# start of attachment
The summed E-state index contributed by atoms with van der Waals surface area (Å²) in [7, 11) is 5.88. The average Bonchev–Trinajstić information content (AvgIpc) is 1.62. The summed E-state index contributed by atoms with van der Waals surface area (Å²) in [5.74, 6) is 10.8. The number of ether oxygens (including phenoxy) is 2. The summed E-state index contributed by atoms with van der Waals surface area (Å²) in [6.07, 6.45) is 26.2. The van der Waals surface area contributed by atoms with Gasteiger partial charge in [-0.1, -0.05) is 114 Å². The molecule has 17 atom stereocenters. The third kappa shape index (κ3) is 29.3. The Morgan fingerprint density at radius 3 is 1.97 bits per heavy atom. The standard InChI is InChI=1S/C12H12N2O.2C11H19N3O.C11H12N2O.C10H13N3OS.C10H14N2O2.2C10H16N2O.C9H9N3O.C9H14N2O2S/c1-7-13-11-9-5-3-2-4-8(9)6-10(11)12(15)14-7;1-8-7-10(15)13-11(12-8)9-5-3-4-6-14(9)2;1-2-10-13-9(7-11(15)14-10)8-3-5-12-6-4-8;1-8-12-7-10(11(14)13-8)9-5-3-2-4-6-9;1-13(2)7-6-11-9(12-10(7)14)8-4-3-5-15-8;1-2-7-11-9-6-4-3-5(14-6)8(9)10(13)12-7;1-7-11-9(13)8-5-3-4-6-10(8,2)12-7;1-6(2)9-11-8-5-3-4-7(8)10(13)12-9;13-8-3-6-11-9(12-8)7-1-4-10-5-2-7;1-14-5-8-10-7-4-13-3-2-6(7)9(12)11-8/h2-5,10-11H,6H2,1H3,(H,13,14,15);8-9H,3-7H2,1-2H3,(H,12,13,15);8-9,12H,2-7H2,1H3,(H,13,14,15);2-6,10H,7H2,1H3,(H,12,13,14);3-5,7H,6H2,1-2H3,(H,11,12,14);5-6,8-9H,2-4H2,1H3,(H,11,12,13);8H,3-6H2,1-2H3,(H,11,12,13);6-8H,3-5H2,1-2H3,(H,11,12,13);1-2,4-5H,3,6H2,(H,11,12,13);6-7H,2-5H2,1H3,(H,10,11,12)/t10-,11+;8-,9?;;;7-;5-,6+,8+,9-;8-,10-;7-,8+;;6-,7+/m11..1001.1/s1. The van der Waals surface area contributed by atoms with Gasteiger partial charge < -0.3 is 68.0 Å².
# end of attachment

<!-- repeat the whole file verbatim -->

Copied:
The summed E-state index contributed by atoms with van der Waals surface area (Å²) in [7, 11) is 5.88. The average Bonchev–Trinajstić information content (AvgIpc) is 1.62. The summed E-state index contributed by atoms with van der Waals surface area (Å²) in [5.74, 6) is 10.8. The number of ether oxygens (including phenoxy) is 2. The summed E-state index contributed by atoms with van der Waals surface area (Å²) in [6.07, 6.45) is 26.2. The van der Waals surface area contributed by atoms with Gasteiger partial charge in [-0.1, -0.05) is 114 Å². The molecule has 17 atom stereocenters. The third kappa shape index (κ3) is 29.3. The Morgan fingerprint density at radius 3 is 1.97 bits per heavy atom. The standard InChI is InChI=1S/C12H12N2O.2C11H19N3O.C11H12N2O.C10H13N3OS.C10H14N2O2.2C10H16N2O.C9H9N3O.C9H14N2O2S/c1-7-13-11-9-5-3-2-4-8(9)6-10(11)12(15)14-7;1-8-7-10(15)13-11(12-8)9-5-3-4-6-14(9)2;1-2-10-13-9(7-11(15)14-10)8-3-5-12-6-4-8;1-8-12-7-10(11(14)13-8)9-5-3-2-4-6-9;1-13(2)7-6-11-9(12-10(7)14)8-4-3-5-15-8;1-2-7-11-9-6-4-3-5(14-6)8(9)10(13)12-7;1-7-11-9(13)8-5-3-4-6-10(8,2)12-7;1-6(2)9-11-8-5-3-4-7(8)10(13)12-9;13-8-3-6-11-9(12-8)7-1-4-10-5-2-7;1-14-5-8-10-7-4-13-3-2-6(7)9(12)11-8/h2-5,10-11H,6H2,1H3,(H,13,14,15);8-9H,3-7H2,1-2H3,(H,12,13,15);8-9,12H,2-7H2,1H3,(H,13,14,15);2-6,10H,7H2,1H3,(H,12,13,14);3-5,7H,6H2,1-2H3,(H,11,12,14);5-6,8-9H,2-4H2,1H3,(H,11,12,13);8H,3-6H2,1-2H3,(H,11,12,13);6-8H,3-5H2,1-2H3,(H,11,12,13);1-2,4-5H,3,6H2,(H,11,12,13);6-7H,2-5H2,1H3,(H,10,11,12)/t10-,11+;8-,9?;;;7-;5-,6+,8+,9-;8-,10-;7-,8+;;6-,7+/m11..1001.1/s1. The van der Waals surface area contributed by atoms with Gasteiger partial charge < -0.3 is 68.0 Å².